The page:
Lysosomal disruption preferentially targets acute myeloid leukemia cells and progenitors

Sukhai, M. A.; Prabha, S.; Hurren, R.; Rutledge, A. C.; Lee, A. Y.; Sriskanthadevan, S.; Sun, H.; Wang, X.; Skrtic, M.; Seneviratne, A.; Cusimano, M.; Jhas, B.; Gronda, M.; Maclean, N.; Cho, E. E.; Spagnuolo, P. A.; Sharmeen, S.; Gebbia, M.; Urbanus, M.; Eppert, K.; Dissanayake, D.; Jonet, A.; Dassonville-Klimpt, A.; Li, X.; Datti, A.; Ohashi, P. S.; Wrana, J.; Rogers, I.; Sonnet, P.; Ellis, W. Y.; Corey, S. J.; Eaves, C.; Minden, M. D.; Wang, J. C.; Dick, J. E.; Nislow, C.; Giaever, G.; Schimmer, A. D.

J Clin Invest. 2012 Dec 4; 123(1):315-28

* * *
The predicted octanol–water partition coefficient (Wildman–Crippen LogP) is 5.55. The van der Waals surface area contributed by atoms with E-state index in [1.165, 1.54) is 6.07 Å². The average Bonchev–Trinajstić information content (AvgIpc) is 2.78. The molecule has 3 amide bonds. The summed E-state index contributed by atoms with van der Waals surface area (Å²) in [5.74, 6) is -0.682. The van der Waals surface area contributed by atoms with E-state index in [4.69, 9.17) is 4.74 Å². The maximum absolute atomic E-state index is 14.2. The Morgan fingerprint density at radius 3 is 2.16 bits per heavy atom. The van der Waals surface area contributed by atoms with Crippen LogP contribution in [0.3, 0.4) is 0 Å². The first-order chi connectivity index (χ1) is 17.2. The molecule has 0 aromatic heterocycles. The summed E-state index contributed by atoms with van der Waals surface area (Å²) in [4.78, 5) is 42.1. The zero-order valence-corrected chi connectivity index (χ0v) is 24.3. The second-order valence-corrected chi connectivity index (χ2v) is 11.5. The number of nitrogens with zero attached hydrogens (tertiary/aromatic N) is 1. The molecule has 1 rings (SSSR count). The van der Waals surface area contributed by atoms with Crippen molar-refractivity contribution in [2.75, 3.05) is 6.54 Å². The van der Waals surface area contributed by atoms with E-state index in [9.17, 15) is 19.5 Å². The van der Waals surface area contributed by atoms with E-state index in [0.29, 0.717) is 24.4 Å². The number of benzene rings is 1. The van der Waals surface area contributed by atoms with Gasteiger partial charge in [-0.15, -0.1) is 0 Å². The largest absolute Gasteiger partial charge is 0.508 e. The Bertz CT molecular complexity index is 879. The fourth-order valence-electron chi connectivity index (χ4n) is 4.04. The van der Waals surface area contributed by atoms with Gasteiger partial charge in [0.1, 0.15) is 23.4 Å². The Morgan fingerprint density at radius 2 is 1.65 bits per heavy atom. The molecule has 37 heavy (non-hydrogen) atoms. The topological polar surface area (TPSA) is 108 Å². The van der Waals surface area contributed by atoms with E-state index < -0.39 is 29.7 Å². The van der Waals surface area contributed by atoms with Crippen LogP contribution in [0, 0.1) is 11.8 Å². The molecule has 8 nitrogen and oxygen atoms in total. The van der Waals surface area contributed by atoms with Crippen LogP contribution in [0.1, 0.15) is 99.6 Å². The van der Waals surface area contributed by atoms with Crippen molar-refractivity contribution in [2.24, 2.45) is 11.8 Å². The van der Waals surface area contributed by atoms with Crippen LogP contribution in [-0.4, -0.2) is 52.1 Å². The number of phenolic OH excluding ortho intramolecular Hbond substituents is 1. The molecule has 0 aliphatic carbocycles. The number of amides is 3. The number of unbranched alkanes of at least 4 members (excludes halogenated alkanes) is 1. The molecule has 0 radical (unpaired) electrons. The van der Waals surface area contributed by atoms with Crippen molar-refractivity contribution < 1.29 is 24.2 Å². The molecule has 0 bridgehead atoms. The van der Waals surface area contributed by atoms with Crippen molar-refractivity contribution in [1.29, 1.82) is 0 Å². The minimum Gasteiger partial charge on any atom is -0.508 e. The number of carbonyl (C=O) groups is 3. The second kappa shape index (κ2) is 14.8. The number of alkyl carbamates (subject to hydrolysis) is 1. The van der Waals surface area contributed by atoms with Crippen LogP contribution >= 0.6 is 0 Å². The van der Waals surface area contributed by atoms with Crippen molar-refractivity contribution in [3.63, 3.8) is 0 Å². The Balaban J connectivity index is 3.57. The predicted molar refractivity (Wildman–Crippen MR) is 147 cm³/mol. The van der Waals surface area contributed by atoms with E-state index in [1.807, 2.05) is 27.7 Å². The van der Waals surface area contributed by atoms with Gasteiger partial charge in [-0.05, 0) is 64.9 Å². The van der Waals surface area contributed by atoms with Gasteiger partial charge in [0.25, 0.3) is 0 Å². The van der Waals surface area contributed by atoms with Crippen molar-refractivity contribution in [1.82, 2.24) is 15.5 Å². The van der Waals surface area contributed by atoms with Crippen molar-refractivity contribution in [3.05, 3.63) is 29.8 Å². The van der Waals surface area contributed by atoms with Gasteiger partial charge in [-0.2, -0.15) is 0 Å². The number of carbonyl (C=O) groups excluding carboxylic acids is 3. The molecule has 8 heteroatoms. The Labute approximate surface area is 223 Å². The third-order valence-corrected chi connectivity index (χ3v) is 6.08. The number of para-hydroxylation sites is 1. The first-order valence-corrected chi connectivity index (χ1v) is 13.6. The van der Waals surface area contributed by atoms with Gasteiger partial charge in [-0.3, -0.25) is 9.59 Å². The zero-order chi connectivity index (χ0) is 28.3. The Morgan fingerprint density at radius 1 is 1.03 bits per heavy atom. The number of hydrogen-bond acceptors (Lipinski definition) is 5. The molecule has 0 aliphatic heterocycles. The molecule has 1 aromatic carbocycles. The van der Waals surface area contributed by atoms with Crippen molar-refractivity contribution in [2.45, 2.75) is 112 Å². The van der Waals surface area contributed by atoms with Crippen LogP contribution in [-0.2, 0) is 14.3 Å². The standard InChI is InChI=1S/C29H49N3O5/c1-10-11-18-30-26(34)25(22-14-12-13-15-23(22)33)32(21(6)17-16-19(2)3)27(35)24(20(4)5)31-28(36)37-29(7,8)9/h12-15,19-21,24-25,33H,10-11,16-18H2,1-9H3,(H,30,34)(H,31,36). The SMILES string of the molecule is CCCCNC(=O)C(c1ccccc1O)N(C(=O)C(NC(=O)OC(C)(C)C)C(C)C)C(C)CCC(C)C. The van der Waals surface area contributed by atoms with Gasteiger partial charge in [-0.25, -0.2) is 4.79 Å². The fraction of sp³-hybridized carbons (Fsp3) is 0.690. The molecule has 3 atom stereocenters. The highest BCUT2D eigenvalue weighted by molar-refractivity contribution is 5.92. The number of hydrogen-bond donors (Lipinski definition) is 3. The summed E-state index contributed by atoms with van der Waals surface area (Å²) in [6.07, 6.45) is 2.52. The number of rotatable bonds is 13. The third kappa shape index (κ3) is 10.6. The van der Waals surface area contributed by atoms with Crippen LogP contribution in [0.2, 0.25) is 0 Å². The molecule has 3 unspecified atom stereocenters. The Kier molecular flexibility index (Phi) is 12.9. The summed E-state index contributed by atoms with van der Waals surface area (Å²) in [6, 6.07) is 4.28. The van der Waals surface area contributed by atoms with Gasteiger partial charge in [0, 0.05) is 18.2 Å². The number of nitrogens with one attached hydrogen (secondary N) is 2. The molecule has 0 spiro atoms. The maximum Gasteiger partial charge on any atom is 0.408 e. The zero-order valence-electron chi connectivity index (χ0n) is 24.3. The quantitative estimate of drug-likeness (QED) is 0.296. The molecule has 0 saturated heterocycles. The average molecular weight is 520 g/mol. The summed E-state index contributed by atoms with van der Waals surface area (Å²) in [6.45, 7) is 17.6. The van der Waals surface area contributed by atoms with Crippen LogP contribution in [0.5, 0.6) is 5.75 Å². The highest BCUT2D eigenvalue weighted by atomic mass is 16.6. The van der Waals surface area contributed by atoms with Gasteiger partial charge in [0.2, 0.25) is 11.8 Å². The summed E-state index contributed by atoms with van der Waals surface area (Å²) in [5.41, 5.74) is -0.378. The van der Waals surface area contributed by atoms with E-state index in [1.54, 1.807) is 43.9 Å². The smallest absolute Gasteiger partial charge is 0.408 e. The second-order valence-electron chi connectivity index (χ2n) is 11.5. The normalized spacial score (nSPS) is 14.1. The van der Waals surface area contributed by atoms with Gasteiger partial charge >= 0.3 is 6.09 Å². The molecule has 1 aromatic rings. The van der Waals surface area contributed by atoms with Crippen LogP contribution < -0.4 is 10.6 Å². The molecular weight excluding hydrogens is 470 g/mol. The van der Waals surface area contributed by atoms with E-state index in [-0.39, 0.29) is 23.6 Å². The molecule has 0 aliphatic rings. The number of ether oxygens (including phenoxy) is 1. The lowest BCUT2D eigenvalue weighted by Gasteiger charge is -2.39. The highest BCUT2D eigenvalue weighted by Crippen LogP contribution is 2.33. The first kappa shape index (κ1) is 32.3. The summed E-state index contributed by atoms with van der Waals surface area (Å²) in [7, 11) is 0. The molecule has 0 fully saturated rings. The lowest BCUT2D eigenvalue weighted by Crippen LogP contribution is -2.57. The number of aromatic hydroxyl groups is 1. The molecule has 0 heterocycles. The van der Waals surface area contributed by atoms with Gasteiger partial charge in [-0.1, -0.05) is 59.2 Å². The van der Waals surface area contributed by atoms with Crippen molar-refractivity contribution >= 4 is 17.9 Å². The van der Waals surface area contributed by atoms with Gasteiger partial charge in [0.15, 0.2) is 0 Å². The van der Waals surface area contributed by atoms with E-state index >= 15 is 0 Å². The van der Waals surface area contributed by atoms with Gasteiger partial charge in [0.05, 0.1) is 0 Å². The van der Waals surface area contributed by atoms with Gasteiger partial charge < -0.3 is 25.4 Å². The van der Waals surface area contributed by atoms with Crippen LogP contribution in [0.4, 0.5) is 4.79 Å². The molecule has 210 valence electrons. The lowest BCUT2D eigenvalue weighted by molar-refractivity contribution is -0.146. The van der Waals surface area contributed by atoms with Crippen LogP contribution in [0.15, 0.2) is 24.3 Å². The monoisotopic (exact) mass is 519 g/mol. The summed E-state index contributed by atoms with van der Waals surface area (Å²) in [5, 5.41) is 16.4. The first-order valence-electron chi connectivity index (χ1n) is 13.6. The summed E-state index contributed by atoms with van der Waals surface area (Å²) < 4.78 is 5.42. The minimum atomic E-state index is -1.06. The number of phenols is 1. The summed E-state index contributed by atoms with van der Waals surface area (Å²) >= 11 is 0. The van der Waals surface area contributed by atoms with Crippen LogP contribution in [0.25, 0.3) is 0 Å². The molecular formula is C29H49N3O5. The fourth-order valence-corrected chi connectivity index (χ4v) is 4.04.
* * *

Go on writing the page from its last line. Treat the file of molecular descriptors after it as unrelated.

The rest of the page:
Despite efforts to understand and treat acute myeloid leukemia (AML), there remains a need for more comprehensive therapies to prevent AML-associated relapses. To identify new therapeutic strategies for AML, we screened a library of on- and off-patent drugs and identified the antimalarial agent mefloquine as a compound that selectively kills AML cells and AML stem cells in a panel of leukemia cell lines and in mice. Using a yeast genome-wide functional screen for mefloquine sensitizers, we identified genes associated with the yeast vacuole, the homolog of the mammalian lysosome. Consistent with this, we determined that mefloquine disrupts lysosomes, directly permeabilizes the lysosome membrane, and releases cathepsins into the cytosol. Knockdown of the lysosomal membrane proteins LAMP1 and LAMP2 resulted in decreased cell viability, as did treatment of AML cells with known lysosome disrupters. Highlighting a potential therapeutic rationale for this strategy, leukemic cells had significantly larger lysosomes compared with normal cells, and leukemia-initiating cells overexpressed lysosomal biogenesis genes. These results demonstrate that lysosomal disruption preferentially targets AML cells and AML progenitor cells, providing a rationale for testing lysosomal disruption as a novel therapeutic strategy for AML.

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